Wildfires and earthquakes and hurricanes, oh my!

Mother Nature seems to have it in for us here in the Tidewater region of Virginia this summer. Leaving aside the relentless summer heat that's just business as usual around here, including intermittent blistering 100 degree days, the month of August has hit us with a series of punches that are getting to be a tad bit tedious.

First off, as incongruous as a burning swamp may seem, the Great Dismal Swamp has been raging with wildfires since an August 4 lightning strike, sending a noxious pall of acrid smoke over the area to the point of frequent air quality alerts cautioning us to stay inside. It's incredibly difficult to contain, let alone extinguish, since the underground peat can smolder for months if it can't be overwhelmingly flooded.

Then, last Tuesday, we got rattled with a 5.8 magnitude earthquake up in northern Virginia. Fortunately the Great Dismal wildfire wasn't smoking things up too badly that day, since a lot of buildings in the Tidewater area were evacuated, making it difficult for people to adhere to air quality precautions. It did require inspection of the numerous tunnels and bridge-tunnels that are pretty much the only way in and out of the region to ensure they were still safe, especially considering that the third punch that was bearing down on us could easily have required evacuating the region through said bridge-tunnels.

Which brings us, of course, to Hurricane Irene. As of approximately 9:30 PM, the eye had passed by Virginia Beach just offshore.

We've had pounding rains all day, with total estimates ranging from about 8-12 inches depending on location; the heaviest arrived just about at high tide. Lots of flooding and closed streets, and the Midtown Tunnel and Hampton Roads Bridge Tunnel have both been closed since around 10 or 11 this morning.

The winds have generally not been as high or sustained as had been predicted earlier this week – they were anticipating a landfall at Cat 3, and it ended up as a Cat 1 – but a lot of trees are down all over the area, and there were some tornados, one of which heavily damaged three houses in Sandbridge. (Sandbridge, BTW, was under mandatory evacuation.) Power is out over much of the area. For that matter, it's blinking intermittently here right now.

I am breathtakingly grateful that I had the dying corkscrew willow in my back yard taken down last year. As much as it pained me to lose the tree, it would have pained me a lot more to have it fall through my roof – or my neighbor's – in Irene's gusts. (Assuming that it hadn't already come down in the 12-inch snowstorm in January.)

I'm also dreading the very real possibility of my Bradford pear sustaining further damage, following on that major break back in May. The way those branches were whipping around, I'm expecting something to fall off any time. (My apologies for the video below being sideways; I never shot one before and didn't realize that apparently they can't be rotated.)

I just hope Mother Nature gives us a breather before unleashing the plague of frogs that I expect must be imminent. (We already have the locusts.)

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Whole Lotta Shakin' Goin' On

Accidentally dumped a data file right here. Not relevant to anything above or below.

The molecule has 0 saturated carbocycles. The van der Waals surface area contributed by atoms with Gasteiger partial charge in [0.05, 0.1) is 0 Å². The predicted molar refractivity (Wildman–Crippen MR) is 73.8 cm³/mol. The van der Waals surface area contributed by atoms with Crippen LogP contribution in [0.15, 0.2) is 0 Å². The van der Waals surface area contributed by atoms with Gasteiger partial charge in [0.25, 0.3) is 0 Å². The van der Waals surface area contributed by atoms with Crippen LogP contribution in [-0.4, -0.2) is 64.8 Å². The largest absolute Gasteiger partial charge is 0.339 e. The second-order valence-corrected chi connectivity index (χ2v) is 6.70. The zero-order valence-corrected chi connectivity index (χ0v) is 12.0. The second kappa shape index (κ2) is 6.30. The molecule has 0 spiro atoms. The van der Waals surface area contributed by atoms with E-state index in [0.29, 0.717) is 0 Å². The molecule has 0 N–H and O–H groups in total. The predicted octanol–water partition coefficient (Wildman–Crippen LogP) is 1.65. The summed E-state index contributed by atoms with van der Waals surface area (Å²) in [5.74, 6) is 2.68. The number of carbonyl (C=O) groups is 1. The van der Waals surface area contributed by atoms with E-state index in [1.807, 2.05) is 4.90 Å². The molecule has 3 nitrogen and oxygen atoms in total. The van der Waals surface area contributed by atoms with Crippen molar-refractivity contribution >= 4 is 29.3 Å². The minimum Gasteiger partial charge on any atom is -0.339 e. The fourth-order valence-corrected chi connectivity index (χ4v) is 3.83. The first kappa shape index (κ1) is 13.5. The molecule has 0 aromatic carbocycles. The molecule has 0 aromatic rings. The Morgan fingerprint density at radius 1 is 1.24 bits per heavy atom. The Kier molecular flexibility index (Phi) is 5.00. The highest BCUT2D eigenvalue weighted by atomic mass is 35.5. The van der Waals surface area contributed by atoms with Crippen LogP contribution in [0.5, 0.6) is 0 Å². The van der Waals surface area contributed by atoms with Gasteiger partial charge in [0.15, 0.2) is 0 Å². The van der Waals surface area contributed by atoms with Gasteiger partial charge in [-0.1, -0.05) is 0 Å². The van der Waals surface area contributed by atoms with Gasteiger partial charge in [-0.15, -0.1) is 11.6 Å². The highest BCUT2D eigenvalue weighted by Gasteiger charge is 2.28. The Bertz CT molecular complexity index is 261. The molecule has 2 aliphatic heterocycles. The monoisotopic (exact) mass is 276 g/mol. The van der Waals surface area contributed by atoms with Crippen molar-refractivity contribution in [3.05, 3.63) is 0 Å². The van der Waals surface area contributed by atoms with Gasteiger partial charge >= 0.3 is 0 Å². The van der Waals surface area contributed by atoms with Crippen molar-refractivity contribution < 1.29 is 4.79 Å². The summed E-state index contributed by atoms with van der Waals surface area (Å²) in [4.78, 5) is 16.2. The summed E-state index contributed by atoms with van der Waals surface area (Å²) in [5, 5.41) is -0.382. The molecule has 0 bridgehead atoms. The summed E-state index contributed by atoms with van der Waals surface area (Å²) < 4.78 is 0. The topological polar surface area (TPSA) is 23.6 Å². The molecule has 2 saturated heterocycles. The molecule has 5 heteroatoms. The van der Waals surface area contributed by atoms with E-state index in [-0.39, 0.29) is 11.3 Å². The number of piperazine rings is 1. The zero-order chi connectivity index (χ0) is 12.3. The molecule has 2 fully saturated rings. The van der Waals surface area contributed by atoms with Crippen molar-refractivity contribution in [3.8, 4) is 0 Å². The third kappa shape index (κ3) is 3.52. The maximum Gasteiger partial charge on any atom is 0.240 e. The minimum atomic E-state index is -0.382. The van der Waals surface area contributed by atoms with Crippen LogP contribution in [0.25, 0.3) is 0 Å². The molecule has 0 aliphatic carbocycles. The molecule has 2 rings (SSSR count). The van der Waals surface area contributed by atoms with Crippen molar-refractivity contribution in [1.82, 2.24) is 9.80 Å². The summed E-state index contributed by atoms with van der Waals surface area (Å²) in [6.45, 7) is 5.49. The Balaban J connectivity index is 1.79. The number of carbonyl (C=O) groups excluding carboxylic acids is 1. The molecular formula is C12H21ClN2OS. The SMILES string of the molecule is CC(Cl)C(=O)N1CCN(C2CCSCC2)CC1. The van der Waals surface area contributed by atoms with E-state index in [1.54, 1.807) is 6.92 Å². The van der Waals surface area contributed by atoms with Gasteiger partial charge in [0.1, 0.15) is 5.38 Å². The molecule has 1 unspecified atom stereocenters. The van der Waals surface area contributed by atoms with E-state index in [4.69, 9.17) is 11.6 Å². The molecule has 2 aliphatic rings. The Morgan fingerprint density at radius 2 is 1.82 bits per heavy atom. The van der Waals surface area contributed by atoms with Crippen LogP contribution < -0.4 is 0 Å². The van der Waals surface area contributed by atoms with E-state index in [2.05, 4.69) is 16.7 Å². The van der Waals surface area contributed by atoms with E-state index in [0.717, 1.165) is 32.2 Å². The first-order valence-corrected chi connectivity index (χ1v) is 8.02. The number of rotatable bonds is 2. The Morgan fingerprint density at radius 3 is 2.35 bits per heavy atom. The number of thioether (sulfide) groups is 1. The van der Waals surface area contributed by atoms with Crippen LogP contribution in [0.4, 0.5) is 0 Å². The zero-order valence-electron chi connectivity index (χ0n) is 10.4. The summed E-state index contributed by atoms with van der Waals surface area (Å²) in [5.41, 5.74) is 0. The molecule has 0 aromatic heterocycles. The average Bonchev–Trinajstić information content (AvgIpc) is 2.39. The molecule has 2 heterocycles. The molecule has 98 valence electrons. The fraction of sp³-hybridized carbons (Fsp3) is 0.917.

So. I'm lounging on the sofa just before 2 PM, working on my computer (I was telecommuting today), when I hear an odd noise over the A/C fan like it's suddenly windy outside, and hey, look, the chandelier is swaying slightly and the friggin walls are shaking! WTF?? Tropical storm winds and a bloody nor'easter don't make the walls of my house shake.

And then it stops. Good lord, could that have been... an earthquake? Do they even have earthquakes in Virginia? I don't even know what they feel like; I've never experienced one.

Until now.

No longer having access to The Weather Channel since scaling back my cable service some months ago (and does TWC even cover earthquakes?), I of course do the next best thing – I promptly Google "earthquake today", and right there at the top of the search is "Recent earthquakes" at earthquake.usgs.gov, with a 5.8 magnitude in Virginia at 1:51 PM. Holy crap.

This sucker was felt all up and down the east coast. Building evacuations all over DC (and even quite a few around Norfolk, apparently). It's the biggest quake felt in Virginia since 1897, when there was a 5.9. Checking the usgs site just now, I see there were a couple of aftershocks about 1 and 1.5 hours after the original, 2.8 and 2.2 magnitude. Fortunately, there was no tsunami involved...

So I've finally experienced my first earthquake, and a right unsettling experience it was, too. That's enough excitement to last me for a good long while, thank you very much Mother Nature. I don't think I'll be considering a move to California any time soon.

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Shiver me timbers

Last Tuesday, Hampton Roads was hit by a nasty band of thunderstorms with winds gusting to 80 mph – enough to blow over two tractor-trailers on the Chesapeake Bay Bridge-Tunnel, as well as knock out power to 150,000 houses and take down trees all over the place. Whole thing lasted no more than 20 minutes.

I was fortunate. Didn't lose power at all (7500 people were still without power nearly 48 hours later), and only a few small branches got blown off the Bradford pear in my front yard, which really surprised me given the tendency of Bradford pears to come apart in high winds.